A subsidiary of Air New Zealand has been fined $56,250 after one of its employees died after being sucked into a plane engine. Safe Air Limited, which specialises in aviation maintenance and repair, was also ordered to pay reparation of $22,500 following the incident on August 8, 2011. With one employee at the computer in the control room, Miles Hunter, 51 went outside to check the engine. To access the right hand side he had to walk in front of the engine, past the air intake. "When the employee maneuvered in front of the engine he wasn't holding onto the handrail around the edge of the platform and was pulled into the engine,'' said Department of Labour spokeswoman Jean Martin. At the time of the incident an Air NZ spokeswoman said the Rolls Royce C-130 Hercules turboprop engine was being tested without its propellers on a remote stand.



Todd Carlisle Alabaster ran what was described as a sophisticated growing operation in a shed with cannabis plants planted in black plastic polyurethane bags with a watering system, using heated water aerated with an air pump. It was equipped with four lights of adjustable heights, an extractor fan, air filter and lined with shiny plastic to maximise light. Alabaster wired the circuit to the shed himself, bypassing the meterbox. It was estimated by his electricity company that he used $1,512.68 in electricity in a three month period or $12,101 over two years.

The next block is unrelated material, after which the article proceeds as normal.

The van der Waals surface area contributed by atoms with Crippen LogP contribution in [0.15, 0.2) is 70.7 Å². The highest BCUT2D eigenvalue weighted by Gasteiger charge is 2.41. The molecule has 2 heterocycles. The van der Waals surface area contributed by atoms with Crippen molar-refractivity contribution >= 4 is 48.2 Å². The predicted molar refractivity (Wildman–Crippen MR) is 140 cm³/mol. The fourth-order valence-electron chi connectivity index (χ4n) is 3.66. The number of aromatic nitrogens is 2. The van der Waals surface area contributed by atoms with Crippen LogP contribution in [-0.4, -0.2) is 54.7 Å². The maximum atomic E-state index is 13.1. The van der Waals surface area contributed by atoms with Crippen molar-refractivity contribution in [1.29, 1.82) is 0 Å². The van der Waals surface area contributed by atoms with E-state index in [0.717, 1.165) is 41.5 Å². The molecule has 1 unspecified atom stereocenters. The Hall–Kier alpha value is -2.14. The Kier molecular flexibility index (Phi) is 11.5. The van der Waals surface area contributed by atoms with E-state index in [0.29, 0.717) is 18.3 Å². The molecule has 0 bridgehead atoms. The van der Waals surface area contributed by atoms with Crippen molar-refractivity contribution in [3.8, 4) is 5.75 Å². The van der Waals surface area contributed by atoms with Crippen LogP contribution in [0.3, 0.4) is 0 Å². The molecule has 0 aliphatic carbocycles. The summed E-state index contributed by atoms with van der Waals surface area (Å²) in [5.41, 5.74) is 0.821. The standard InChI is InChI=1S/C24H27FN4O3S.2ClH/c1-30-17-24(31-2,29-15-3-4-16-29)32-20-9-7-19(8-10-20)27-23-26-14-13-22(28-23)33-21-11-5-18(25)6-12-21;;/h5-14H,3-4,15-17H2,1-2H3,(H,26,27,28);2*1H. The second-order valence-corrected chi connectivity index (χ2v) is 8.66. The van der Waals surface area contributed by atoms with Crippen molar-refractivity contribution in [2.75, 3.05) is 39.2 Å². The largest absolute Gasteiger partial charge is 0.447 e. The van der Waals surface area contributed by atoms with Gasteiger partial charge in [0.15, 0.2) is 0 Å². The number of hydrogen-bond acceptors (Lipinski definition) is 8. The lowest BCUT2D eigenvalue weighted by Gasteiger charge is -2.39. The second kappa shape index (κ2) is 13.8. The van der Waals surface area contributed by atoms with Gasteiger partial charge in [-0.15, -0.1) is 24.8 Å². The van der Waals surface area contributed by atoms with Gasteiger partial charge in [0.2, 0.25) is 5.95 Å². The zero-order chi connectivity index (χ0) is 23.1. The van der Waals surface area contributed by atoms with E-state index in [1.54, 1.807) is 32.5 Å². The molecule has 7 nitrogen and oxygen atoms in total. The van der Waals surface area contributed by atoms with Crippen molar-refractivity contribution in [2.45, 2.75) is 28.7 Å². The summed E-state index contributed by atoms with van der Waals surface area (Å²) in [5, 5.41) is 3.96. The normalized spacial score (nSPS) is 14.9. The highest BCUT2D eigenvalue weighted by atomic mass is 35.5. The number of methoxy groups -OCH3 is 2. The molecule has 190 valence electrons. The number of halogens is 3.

Xing "Alex" Su was a police target in Operation Colossus as he travelled back and forth between China and New Zealand to organise the supply of pseudoephedrine, the main ingredient in P, for a drug ring in Auckland. He was later convicted of importing the Class C drug and manufacturing methamphetamine and sentenced to more than four years in prison in 2009. However, the Herald has learned Su obtained New Zealand citizenship as his drug crimes occurred while the application was processed. He was deprived of citizenship in June 2010, one of 22 cases where citizenship has been revoked in the past 10 years. Su was deported after he was paroled later that year.